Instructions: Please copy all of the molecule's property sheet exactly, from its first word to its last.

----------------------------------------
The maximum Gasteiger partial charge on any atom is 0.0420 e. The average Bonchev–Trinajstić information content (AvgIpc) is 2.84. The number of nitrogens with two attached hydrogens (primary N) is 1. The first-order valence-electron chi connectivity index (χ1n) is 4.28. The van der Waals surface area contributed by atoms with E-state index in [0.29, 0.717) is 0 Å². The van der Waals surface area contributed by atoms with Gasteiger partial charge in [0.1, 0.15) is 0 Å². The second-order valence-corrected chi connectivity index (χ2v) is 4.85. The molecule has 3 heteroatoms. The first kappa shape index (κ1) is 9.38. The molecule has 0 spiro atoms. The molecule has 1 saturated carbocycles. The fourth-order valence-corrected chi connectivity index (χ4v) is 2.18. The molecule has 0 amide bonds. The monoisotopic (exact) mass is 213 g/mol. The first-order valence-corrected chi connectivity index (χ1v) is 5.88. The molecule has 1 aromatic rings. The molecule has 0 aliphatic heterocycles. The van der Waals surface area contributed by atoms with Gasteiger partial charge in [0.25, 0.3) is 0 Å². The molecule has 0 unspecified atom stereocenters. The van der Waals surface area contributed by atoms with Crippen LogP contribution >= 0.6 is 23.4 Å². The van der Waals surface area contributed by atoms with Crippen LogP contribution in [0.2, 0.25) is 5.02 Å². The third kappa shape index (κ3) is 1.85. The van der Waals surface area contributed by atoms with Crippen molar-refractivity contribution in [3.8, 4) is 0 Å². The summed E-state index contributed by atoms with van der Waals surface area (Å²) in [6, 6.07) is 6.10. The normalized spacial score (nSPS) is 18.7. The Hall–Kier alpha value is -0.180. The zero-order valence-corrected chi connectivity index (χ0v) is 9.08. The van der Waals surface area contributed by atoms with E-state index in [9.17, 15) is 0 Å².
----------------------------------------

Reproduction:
The maximum Gasteiger partial charge on any atom is 0.0420 e. The average Bonchev–Trinajstić information content (AvgIpc) is 2.84. The number of nitrogens with two attached hydrogens (primary N) is 1. The first-order valence-electron chi connectivity index (χ1n) is 4.28. The van der Waals surface area contributed by atoms with E-state index in [0.29, 0.717) is 0 Å². The van der Waals surface area contributed by atoms with Gasteiger partial charge in [0.1, 0.15) is 0 Å². The second-order valence-corrected chi connectivity index (χ2v) is 4.85. The molecule has 3 heteroatoms. The first kappa shape index (κ1) is 9.38. The molecule has 0 spiro atoms. The molecule has 1 saturated carbocycles. The fourth-order valence-corrected chi connectivity index (χ4v) is 2.18. The molecule has 0 amide bonds. The monoisotopic (exact) mass is 213 g/mol. The first-order valence-corrected chi connectivity index (χ1v) is 5.88. The molecule has 1 aromatic rings. The molecule has 0 aliphatic heterocycles. The van der Waals surface area contributed by atoms with Gasteiger partial charge in [0.25, 0.3) is 0 Å². The molecule has 0 unspecified atom stereocenters. The van der Waals surface area contributed by atoms with Crippen LogP contribution >= 0.6 is 23.4 Å². The van der Waals surface area contributed by atoms with Crippen LogP contribution in [0.2, 0.25) is 5.02 Å². The third kappa shape index (κ3) is 1.85. The van der Waals surface area contributed by atoms with Crippen molar-refractivity contribution in [3.8, 4) is 0 Å². The summed E-state index contributed by atoms with van der Waals surface area (Å²) in [6, 6.07) is 6.10. The normalized spacial score (nSPS) is 18.7. The Hall–Kier alpha value is -0.180. The zero-order valence-corrected chi connectivity index (χ0v) is 9.08. The van der Waals surface area contributed by atoms with E-state index in [9.17, 15) is 0 Å².